Australia: Deputy Reserve Bank Governor, Ric Battellino says the Australian economy is likely to shrink for a few more quarters, and there is room for more rate cuts. In a speech in Brisbane, deputy governor Ric Battellino said while tentative signs of improvement were surfacing in the world economy, with the United States beginning to repair its banking system and a possibly bottoming in the Chinese economy, Australia was not immune to the difficult times ahead and gross domestic product (GDP) was likely to fall in 2009.
“The reality is that we cannot fully insulate ourselves from what is happening elsewhere in the world. As such, GDP is expected to fall in 2009,” Mr Battellino told the Urban Development Institute of Australia.
In questions following the luncheon, Mr Batellino said the Australian economy was likely to shrink for a few more quarters, though a tentative recovery could be seen later in the year.
“I think it’s likely that it further falls in the next few quarters,” Battellino said. “If all goes according to plan and (with) the forecast for the global economy, I think towards the end of this year we can start to look forward to some recovery activity.”
Mr Battellino said monetary policy had worked effectively, with the RBA cutting its key cash rate by 400 basis points since September.
“The monetary policy transmission process has been effective and there remains scope to ease policy further if circumstances require,” Mr Battellino told the conference ::::
The official cash rate is at a record low of 3.25 per cent. Investors are pricing in a further easing of at least 25 basis points at the central bank’s monthly policy meeting next week.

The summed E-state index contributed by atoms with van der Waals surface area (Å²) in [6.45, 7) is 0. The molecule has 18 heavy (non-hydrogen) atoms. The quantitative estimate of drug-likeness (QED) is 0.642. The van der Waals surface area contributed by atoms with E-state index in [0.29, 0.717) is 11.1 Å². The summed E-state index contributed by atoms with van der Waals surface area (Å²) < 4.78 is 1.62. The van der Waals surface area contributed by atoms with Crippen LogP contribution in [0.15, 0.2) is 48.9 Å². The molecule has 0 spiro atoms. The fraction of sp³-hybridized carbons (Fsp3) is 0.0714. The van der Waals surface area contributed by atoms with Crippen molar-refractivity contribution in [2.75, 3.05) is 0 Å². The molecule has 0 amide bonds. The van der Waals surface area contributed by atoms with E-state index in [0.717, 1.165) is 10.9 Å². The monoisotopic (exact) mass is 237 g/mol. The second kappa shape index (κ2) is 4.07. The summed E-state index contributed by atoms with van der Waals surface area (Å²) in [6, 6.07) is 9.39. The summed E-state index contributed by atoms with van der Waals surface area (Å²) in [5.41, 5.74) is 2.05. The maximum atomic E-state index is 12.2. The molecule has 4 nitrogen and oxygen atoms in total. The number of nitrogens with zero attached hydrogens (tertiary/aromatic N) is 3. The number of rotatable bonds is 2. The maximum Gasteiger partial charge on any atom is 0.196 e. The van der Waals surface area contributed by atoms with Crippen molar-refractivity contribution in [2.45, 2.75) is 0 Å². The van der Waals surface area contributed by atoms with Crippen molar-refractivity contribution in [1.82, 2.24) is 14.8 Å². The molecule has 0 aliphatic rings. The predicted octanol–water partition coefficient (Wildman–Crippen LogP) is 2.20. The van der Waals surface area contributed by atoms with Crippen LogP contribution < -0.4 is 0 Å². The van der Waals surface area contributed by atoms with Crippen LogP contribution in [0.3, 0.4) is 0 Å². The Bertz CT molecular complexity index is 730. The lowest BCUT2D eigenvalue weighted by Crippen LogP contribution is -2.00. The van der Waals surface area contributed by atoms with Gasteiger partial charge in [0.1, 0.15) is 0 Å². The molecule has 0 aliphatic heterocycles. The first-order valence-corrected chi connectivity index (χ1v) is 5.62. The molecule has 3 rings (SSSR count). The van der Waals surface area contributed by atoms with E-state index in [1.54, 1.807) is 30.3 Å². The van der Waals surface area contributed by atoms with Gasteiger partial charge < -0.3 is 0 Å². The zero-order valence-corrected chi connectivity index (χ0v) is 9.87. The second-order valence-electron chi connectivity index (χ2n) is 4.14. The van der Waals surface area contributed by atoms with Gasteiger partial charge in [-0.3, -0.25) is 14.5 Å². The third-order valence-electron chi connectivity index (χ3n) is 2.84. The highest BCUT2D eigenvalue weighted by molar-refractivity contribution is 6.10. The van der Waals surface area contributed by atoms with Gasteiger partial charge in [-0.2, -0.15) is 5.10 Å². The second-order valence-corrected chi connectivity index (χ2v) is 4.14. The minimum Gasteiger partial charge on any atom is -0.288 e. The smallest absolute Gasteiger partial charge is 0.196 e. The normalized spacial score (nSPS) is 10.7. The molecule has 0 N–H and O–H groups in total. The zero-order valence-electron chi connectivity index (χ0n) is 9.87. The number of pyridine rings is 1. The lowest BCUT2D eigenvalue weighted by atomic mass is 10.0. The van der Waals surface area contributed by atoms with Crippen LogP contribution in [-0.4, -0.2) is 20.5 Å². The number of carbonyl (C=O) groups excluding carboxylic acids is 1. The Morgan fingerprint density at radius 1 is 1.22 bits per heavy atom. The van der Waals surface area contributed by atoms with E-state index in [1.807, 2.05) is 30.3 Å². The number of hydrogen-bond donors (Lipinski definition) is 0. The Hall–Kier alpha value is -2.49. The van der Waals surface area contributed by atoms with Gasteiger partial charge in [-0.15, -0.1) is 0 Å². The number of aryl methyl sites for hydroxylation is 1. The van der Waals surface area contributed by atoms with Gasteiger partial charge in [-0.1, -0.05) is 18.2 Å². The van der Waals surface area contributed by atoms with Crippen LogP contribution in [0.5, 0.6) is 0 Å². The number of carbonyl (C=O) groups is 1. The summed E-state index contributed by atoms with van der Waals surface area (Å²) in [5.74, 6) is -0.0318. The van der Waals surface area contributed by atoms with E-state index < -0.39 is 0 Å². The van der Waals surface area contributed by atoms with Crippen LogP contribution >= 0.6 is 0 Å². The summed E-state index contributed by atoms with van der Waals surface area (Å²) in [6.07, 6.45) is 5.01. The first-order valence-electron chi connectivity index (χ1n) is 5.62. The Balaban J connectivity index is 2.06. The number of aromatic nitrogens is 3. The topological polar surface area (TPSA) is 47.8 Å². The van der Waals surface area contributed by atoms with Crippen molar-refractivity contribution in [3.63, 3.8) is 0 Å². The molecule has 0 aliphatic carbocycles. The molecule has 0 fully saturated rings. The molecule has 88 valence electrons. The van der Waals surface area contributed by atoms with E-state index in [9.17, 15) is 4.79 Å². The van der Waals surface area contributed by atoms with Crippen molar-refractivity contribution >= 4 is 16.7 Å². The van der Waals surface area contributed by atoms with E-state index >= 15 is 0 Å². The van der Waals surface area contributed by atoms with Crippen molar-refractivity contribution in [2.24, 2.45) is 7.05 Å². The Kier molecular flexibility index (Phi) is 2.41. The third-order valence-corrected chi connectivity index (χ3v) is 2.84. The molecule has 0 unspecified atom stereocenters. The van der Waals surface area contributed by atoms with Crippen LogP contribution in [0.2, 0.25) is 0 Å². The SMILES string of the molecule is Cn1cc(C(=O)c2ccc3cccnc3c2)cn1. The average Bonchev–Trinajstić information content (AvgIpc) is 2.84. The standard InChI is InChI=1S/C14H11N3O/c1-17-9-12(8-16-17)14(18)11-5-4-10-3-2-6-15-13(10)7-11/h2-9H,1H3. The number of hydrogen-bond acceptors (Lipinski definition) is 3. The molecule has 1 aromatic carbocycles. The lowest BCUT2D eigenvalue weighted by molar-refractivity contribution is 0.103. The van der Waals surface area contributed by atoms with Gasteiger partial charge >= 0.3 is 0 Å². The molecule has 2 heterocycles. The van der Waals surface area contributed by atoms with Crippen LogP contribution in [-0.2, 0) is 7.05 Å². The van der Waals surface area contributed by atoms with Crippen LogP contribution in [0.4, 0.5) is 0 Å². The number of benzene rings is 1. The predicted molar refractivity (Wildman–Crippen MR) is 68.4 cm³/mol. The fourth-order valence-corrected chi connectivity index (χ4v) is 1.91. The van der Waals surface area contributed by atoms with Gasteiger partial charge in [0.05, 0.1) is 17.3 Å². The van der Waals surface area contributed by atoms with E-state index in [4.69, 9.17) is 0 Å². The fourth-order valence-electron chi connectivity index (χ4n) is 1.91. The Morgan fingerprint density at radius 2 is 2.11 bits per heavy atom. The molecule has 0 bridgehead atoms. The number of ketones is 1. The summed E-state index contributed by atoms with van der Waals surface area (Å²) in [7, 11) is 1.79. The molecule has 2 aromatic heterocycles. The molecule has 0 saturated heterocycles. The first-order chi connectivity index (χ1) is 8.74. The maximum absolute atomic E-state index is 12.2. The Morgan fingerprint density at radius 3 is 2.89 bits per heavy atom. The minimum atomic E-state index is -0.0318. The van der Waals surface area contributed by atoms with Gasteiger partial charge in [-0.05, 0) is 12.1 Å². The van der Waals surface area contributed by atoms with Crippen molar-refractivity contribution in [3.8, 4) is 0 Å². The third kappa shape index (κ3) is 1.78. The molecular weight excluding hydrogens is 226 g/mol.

Mr Battellino said the US was making “reasonable progress” in restoring financial stability.
“On the real economy, we are starting to notice the odd positive economic indicator in the run of US monthly data, in contrast to the universally negative outcomes a few months ago,” the central banker said.
Mr Battellino said there were signs that measures taken by the Chinese central bank and government were improving the country’s economic outlook.
“There are some signs that these measures are starting to work. While China is not going to return to a 12 per cent growth rate any time soon, it is quite possible that the past six months will turn out to have been the maximum weakness in the Chinese economy,” he said.
Mr Battellino said he believed Chinese authorities, like others, were caught by surprise by the suddenness of the downturn.
The Chinese authorities had reacted with great speed and vigour in implementing monetary and fiscal measures to stimulate their economy, he said.
Mr Battellino said while Australia entered the downturn in much better shape than many other countries, good economic management could not totally shield the country from events in the global economy.
“There are limits on how much we can insulate ourselves from what is happening abroad, and therefore there are still some difficult times ahead,” Mr Battellino said.
“Nonetheless, the underpinnings of the Australian economy are sound, so we are well placed to benefit from the global economic recovery when it comes.”
Mr Batellino said the household sector was still in a relatively sound position, and the housing market had held up well compared with the US and the UK.
“We continue to believe that the market will hold up better than overseas,” he said, saying that lending standards had not deteriorated to the extent they had elsewhere.
Mr Battellino said the ability of central banks to improve economies by cutting interest rates has been limited by damaged financial institutions.
“Other central banks have also cut official rates sharply, but in many cases, because of problems in their banking sectors, this did not flow through to any great extent to interest rates faced by households and businesses. In essence, the monetary policy transmission mechanism in many countries has become severely impaired, which is why some central banks have resorted to non-traditional monetary measures,” he said.
Increased government spending and support for the housing industry, as well as banks passing on interest rate cuts, “go a long way in offsetting the negative influences on the economy coming from abroad.”